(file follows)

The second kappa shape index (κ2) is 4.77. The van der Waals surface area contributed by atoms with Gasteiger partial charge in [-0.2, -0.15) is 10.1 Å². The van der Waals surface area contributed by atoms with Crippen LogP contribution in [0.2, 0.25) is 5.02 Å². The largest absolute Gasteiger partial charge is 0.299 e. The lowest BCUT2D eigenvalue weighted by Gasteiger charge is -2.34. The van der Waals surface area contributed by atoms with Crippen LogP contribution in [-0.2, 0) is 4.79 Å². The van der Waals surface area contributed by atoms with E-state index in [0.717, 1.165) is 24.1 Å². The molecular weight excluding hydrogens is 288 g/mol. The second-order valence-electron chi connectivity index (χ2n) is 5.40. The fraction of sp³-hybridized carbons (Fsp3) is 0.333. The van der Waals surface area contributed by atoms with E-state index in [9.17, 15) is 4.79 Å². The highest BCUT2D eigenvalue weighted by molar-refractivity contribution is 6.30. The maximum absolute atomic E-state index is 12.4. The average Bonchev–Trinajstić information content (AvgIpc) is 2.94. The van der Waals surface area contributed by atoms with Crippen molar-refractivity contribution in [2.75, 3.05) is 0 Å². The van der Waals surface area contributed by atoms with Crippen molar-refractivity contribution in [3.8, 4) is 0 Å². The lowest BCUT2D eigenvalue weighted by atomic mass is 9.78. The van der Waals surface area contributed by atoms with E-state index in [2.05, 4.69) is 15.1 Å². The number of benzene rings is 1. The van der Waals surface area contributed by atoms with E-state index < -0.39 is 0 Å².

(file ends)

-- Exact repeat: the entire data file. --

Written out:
The second kappa shape index (κ2) is 4.77. The van der Waals surface area contributed by atoms with Gasteiger partial charge in [-0.2, -0.15) is 10.1 Å². The van der Waals surface area contributed by atoms with Crippen LogP contribution in [0.2, 0.25) is 5.02 Å². The largest absolute Gasteiger partial charge is 0.299 e. The lowest BCUT2D eigenvalue weighted by Gasteiger charge is -2.34. The van der Waals surface area contributed by atoms with Crippen LogP contribution in [-0.2, 0) is 4.79 Å². The van der Waals surface area contributed by atoms with E-state index in [0.717, 1.165) is 24.1 Å². The molecular weight excluding hydrogens is 288 g/mol. The second-order valence-electron chi connectivity index (χ2n) is 5.40. The fraction of sp³-hybridized carbons (Fsp3) is 0.333. The van der Waals surface area contributed by atoms with E-state index in [9.17, 15) is 4.79 Å². The highest BCUT2D eigenvalue weighted by molar-refractivity contribution is 6.30. The maximum absolute atomic E-state index is 12.4. The average Bonchev–Trinajstić information content (AvgIpc) is 2.94. The van der Waals surface area contributed by atoms with Crippen molar-refractivity contribution in [2.75, 3.05) is 0 Å². The van der Waals surface area contributed by atoms with Crippen molar-refractivity contribution in [3.8, 4) is 0 Å². The lowest BCUT2D eigenvalue weighted by atomic mass is 9.78. The van der Waals surface area contributed by atoms with E-state index in [2.05, 4.69) is 15.1 Å². The number of benzene rings is 1. The van der Waals surface area contributed by atoms with E-state index < -0.39 is 0 Å².